Technology

10 reasons you’ll try a Linux desktop distro in 2016

An alternative desktop background for Ubuntu

An alternative desktop background for Ubuntu (Photo credit: Wikipedia)

Linux powers the Internet and will breathe new life into your older PC or Mac this coming year unless you want to shell out hard earned dollars for the latest and greatest in order to suffer more planned obsolescence in the near future.

Not inconsequentially, you no longer need to open a Terminal window unless you want to. Linux flavors have never been more user friendly. Here are 10 reasons you’ll want to at least try Linux on your older desktop PC or Mac in 2016:

  1. Your old PC or Mac has slowed down to the point it’s hardly usable, you’re ready to consider buying something new, but love the thought of trying a Linux-flavored Operating System (OS), if it means holding on to your beloved hardware longer.
  2. If your Mac taps out as far as OS upgrades are concerned at say, OS X Lion 10.7.5, OS X Snow Leopard 10.6.8 or older, you have no chance at running Apple’s latest OS and you desire a modern OS.
  3. Your PowerPC Mac is stuck on OS X Leopard 10.5.8 or older and you’d like to try a modern OS (see Linux Mate for PowerPC).
  4. You read my piece on Linux being the most exhilarating OS experience.

    Servers designed for Linux

    Servers designed for Linux (Photo credit: Wikipedia)

  5. You want to find out for yourself what it means to be free of Microsoft-Apple hedgemonies.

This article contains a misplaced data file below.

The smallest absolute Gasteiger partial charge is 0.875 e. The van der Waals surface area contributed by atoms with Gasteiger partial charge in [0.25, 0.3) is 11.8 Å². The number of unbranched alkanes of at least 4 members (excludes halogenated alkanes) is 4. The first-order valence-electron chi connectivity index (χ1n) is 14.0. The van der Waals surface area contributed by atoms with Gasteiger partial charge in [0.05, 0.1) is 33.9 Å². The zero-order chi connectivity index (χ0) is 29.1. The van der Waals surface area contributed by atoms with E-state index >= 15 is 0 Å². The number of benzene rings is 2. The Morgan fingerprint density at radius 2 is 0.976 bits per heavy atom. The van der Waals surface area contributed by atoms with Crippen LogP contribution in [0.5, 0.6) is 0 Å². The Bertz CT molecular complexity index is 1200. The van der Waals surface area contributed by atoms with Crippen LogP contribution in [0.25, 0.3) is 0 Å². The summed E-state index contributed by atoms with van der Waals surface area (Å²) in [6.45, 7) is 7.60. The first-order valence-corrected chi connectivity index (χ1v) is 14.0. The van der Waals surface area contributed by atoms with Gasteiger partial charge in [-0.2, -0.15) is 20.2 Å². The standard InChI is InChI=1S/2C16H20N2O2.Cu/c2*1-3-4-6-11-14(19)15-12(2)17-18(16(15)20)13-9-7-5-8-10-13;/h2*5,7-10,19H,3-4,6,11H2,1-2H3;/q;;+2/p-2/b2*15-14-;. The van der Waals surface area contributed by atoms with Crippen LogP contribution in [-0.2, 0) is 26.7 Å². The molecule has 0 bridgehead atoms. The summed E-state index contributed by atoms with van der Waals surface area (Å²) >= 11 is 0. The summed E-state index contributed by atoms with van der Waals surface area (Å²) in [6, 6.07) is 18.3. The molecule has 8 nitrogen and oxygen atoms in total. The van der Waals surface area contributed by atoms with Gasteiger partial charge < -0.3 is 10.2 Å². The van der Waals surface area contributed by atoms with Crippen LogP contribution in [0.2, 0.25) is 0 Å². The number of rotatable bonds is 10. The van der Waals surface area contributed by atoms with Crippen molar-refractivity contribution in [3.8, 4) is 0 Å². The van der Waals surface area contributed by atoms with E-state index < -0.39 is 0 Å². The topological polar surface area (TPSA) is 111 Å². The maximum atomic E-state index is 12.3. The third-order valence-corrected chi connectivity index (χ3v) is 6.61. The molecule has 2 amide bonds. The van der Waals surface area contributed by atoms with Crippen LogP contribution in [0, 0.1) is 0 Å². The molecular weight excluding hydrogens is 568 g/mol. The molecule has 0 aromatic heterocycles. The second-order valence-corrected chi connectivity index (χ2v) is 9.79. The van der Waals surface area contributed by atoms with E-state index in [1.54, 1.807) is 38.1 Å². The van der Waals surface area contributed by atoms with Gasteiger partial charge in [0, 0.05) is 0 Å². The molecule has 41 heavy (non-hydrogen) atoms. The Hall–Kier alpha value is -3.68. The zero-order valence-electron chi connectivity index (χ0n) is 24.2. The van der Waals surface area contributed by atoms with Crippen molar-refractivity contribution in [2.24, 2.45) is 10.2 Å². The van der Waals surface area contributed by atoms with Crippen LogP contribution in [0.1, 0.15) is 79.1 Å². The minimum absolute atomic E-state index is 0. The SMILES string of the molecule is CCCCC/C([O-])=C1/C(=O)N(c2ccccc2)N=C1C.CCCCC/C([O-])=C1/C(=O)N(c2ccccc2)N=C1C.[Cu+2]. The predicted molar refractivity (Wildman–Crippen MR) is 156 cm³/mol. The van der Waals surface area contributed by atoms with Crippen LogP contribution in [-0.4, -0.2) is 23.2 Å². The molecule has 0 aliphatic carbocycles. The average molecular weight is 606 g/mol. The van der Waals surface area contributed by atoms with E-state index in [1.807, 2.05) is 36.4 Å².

6. You have either Android (runs on Linux) or iPhone for your smart phone and apps and have no need to run apps on your desktop.
  7. Your basic needs from your desktop computer consist of a modern, secure, stable OS with modern browser and email support.
  8. You prefer choosing what you like to install and run on your desktop computer.

    English: Desktop Grusha Linux

    English: Desktop Grusha Linux (Photo credit: Wikipedia)

  9. You’re willing to use LibreOffice as a substitute for Microsoft Office (it’s easy, has cross-platform capability and works just fine unless you have Word or Excel documents with particularly complex formatting–your mileage may vary in these instances).
  10. Every three to five years you just want to upgrade your OS and not your hardware.

 

 

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2 replies »

  1. So if you have very old hardware, don’t want to run your current desktop software and are easily swayed by promises of shiny goodness, you should try linux?
    What does it even mean to be free of Apple & Microsoft? Does that mean free of the seamless integration of applications and services across multiple devices? How do ether of these OS’s hamper “choosing what you like to install and run”?

    Don’t get me wrong, Linux is a capable OS but it just too far down the food chain for developers IMHO. It is competing against the Apple/iOS ecosystem as well as the Android/Google ecosystem and even the Windows installed base/ecosystem. It is simply not enough to entice most people.

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  2. The only thing hurting Linux is the lack of software support. Yes, you can find much of what you need open source, but support is many cases is iffy. I like Ubuntu, but I can’t really use it for prime time yet. There is money in Linux, but it’s still the wild west.

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